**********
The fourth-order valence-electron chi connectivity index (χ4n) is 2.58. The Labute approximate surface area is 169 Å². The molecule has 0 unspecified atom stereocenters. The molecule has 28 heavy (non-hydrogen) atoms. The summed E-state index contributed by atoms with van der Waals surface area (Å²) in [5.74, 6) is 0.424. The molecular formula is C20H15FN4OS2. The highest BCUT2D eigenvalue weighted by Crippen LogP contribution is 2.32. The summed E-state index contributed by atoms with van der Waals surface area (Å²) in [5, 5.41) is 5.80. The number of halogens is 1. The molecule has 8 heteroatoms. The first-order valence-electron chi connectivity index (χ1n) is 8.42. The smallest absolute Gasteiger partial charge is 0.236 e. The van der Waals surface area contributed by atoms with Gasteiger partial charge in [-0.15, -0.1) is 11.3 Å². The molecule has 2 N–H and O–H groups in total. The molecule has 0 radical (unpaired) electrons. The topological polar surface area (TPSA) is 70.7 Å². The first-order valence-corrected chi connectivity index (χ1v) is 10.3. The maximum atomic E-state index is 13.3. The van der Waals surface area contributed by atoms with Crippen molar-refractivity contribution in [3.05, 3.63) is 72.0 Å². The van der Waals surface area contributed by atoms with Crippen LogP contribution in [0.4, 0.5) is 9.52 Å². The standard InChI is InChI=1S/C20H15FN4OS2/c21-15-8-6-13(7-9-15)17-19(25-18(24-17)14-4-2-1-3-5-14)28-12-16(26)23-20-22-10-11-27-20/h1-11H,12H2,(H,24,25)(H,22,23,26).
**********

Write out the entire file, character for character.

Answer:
The fourth-order valence-electron chi connectivity index (χ4n) is 2.58. The Labute approximate surface area is 169 Å². The molecule has 0 unspecified atom stereocenters. The molecule has 28 heavy (non-hydrogen) atoms. The summed E-state index contributed by atoms with van der Waals surface area (Å²) in [5.74, 6) is 0.424. The molecular formula is C20H15FN4OS2. The highest BCUT2D eigenvalue weighted by Crippen LogP contribution is 2.32. The summed E-state index contributed by atoms with van der Waals surface area (Å²) in [5, 5.41) is 5.80. The number of halogens is 1. The molecule has 8 heteroatoms. The first-order valence-electron chi connectivity index (χ1n) is 8.42. The smallest absolute Gasteiger partial charge is 0.236 e. The van der Waals surface area contributed by atoms with Gasteiger partial charge in [-0.15, -0.1) is 11.3 Å². The molecule has 2 N–H and O–H groups in total. The molecule has 0 radical (unpaired) electrons. The topological polar surface area (TPSA) is 70.7 Å². The first-order valence-corrected chi connectivity index (χ1v) is 10.3. The maximum atomic E-state index is 13.3. The van der Waals surface area contributed by atoms with Crippen molar-refractivity contribution in [3.05, 3.63) is 72.0 Å². The van der Waals surface area contributed by atoms with Crippen LogP contribution in [0.4, 0.5) is 9.52 Å². The standard InChI is InChI=1S/C20H15FN4OS2/c21-15-8-6-13(7-9-15)17-19(25-18(24-17)14-4-2-1-3-5-14)28-12-16(26)23-20-22-10-11-27-20/h1-11H,12H2,(H,24,25)(H,22,23,26).